There is a part of Europe that, unless you’ve taken one of those popular Danube River cruises, you’ve probably missed – Central Europe. At one time you might have called it Eastern Europe, but the Czech Republic, Poland, Slovakia and Hungary – aka The European Quartet – would prefer you were more accurate in your geography. This collection of old Soviet Bloc countries is squarely in the middle of Europe, so Central Europe it is. And what a destination they have become!
At a presentation on Central European holidays in the Bohemian National Hall in Manhattan the other evening, the highlights of upcoming events and attractions in the Quartet included architecture, Jewish Heritage, natural beauty, Holiday Fairs and – most especially – food.
An open bar of the national drinks of each country, live entertainment and the huge stage filled with a screening of national videos, greeted the 50+ guests as they were welcomed by the Consuls of each country. The keynote speaker, John Demers, is a journalist with TV and radio shows, articles in major publications and dozens of books to establish his cred. He presented a slide travelogue of the picture postcard scenery and natural beauty of each country. Along the way he described many national dishes while showing luscious photos of them to make everyone hungry to travel there. When he finished it was time to eat.
The dinner was billed as a four course meal. Instead, each country presented a four course buffet dinner of their national cuisine. Salads, main and side dishes, and desserts were spread out in enough colorful and aromatic splendor to surpass the slideshow. It was a feast!
The Hungarian table was ably manned by Executive Chef Hernadi Andras, who has presided over the Hungarian Foreign Mission for the last 14 of his 25 year cooking career. Of course he featured the traditional Hungarian Goulash (pronounced goo-YASH) with pasta noodles you probably know as Spaetzle but he called “Nokedli”, which the red wine sauce married beautifully with. There was a plate of cucumbers, but his favorite dish was “Somlói Dumplings”, which sounds like another entrée but actually was a sponge cake dessert made with raisins and walnuts, with a chocolate rum sauce drizzled over, and topped with whipped cream. It was heavenly!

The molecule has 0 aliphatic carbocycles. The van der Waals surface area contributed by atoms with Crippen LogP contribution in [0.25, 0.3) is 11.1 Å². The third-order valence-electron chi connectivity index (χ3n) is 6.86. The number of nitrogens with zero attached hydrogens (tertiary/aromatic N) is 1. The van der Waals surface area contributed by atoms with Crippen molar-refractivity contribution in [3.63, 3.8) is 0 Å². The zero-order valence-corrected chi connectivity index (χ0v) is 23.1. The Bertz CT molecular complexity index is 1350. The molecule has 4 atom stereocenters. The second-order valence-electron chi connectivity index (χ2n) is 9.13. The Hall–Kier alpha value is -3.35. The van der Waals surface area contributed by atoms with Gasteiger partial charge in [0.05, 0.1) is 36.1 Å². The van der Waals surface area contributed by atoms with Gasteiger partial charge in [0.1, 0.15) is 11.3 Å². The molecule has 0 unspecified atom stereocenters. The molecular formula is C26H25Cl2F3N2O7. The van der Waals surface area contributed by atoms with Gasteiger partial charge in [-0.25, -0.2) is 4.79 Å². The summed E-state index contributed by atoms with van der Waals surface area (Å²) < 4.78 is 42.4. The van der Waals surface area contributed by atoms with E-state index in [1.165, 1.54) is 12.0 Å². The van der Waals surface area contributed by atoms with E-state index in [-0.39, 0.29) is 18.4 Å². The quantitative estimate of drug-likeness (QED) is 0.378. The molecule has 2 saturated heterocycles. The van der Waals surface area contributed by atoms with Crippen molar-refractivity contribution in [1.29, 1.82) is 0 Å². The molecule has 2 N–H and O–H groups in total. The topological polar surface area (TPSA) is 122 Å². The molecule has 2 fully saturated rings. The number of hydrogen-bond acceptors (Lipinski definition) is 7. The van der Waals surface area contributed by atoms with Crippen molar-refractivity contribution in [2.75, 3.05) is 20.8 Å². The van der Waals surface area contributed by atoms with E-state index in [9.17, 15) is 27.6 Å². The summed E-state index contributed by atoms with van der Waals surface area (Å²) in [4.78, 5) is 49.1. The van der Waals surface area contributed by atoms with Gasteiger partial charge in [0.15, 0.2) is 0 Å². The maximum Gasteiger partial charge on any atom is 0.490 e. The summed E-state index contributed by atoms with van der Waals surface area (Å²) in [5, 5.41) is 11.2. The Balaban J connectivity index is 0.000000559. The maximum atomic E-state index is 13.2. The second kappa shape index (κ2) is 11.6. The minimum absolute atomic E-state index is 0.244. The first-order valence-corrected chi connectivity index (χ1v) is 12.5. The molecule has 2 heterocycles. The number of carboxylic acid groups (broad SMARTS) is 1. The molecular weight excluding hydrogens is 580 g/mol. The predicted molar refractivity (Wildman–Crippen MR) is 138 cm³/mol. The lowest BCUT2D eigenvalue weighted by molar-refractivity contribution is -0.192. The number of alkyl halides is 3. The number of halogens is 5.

Not to be outdone, the other tables were filled with:
- for the Czech Republic: ham rolls with horseradish, smoked meat and cabbage dumplings, and pear strudel
- for Poland: plates of cold meat and sausages of Piast, tiny stuffed cabbage rolls with meat filling, and Polish cakes and cookies of Piast
- for Slovakia – “Bryndza” (goat milk cheese) spread on bread, bite-size “schnitzels”, and walnut and poppy seed rolls
It was not a night to be on a diet!
This time of year, each country in the European Quartet has a huge Christmas Market filled with local handicrafts, music and food, but any time of year is a good time to visit Central Europe. You’ll find the same architectural roots and similar history as Western Europe at a fraction of the cost, and English is widely spoken by the welcoming citizens.
So, be sure to put the Czech Republic, Slovakia, Poland and Hungary on your travel wish list for 2016. When you do you’ll find that Pilsen, the 2015 “European Capital of Culture” has ceded its title to neighboring Wroclaw for 2016, Budapest hosts France’s famous food competition Bocuse d Or, and World Youth Day is in Kraben, Poland. You can come for the food, and stay for the culture and natural beauty – Central Europe beckons!